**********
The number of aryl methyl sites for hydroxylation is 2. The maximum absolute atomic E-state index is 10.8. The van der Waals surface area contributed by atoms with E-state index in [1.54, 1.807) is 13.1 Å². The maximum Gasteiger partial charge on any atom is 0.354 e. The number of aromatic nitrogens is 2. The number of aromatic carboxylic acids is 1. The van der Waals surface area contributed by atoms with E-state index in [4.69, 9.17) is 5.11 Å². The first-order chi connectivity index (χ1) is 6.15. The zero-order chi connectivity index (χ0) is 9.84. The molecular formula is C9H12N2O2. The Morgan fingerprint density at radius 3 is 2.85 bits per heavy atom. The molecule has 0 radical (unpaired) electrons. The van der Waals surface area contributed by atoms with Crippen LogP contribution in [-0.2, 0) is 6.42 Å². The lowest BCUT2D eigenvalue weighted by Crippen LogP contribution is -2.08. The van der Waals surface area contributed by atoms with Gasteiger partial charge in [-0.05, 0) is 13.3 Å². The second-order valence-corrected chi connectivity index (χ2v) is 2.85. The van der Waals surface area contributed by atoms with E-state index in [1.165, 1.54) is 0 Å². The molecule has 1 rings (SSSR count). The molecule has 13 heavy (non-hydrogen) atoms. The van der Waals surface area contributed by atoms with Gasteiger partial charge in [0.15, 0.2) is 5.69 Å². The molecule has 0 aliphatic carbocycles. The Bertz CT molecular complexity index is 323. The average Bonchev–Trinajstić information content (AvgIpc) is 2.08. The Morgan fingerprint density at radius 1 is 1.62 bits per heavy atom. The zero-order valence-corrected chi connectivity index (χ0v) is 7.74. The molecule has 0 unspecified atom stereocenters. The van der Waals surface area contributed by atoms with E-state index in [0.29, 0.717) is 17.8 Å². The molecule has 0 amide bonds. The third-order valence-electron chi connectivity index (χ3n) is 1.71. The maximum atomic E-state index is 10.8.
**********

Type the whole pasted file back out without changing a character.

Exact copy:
The number of aryl methyl sites for hydroxylation is 2. The maximum absolute atomic E-state index is 10.8. The van der Waals surface area contributed by atoms with E-state index in [1.54, 1.807) is 13.1 Å². The maximum Gasteiger partial charge on any atom is 0.354 e. The number of aromatic nitrogens is 2. The number of aromatic carboxylic acids is 1. The van der Waals surface area contributed by atoms with E-state index in [4.69, 9.17) is 5.11 Å². The first-order chi connectivity index (χ1) is 6.15. The zero-order chi connectivity index (χ0) is 9.84. The molecular formula is C9H12N2O2. The Morgan fingerprint density at radius 3 is 2.85 bits per heavy atom. The molecule has 0 radical (unpaired) electrons. The van der Waals surface area contributed by atoms with Crippen LogP contribution in [-0.2, 0) is 6.42 Å². The lowest BCUT2D eigenvalue weighted by Crippen LogP contribution is -2.08. The van der Waals surface area contributed by atoms with Gasteiger partial charge in [-0.05, 0) is 13.3 Å². The second-order valence-corrected chi connectivity index (χ2v) is 2.85. The van der Waals surface area contributed by atoms with E-state index in [1.165, 1.54) is 0 Å². The molecule has 1 rings (SSSR count). The molecule has 13 heavy (non-hydrogen) atoms. The van der Waals surface area contributed by atoms with Gasteiger partial charge in [0.15, 0.2) is 5.69 Å². The molecule has 0 aliphatic carbocycles. The Bertz CT molecular complexity index is 323. The average Bonchev–Trinajstić information content (AvgIpc) is 2.08. The Morgan fingerprint density at radius 1 is 1.62 bits per heavy atom. The zero-order valence-corrected chi connectivity index (χ0v) is 7.74. The molecule has 0 unspecified atom stereocenters. The van der Waals surface area contributed by atoms with E-state index in [0.29, 0.717) is 17.8 Å². The molecule has 0 amide bonds. The third-order valence-electron chi connectivity index (χ3n) is 1.71. The maximum atomic E-state index is 10.8.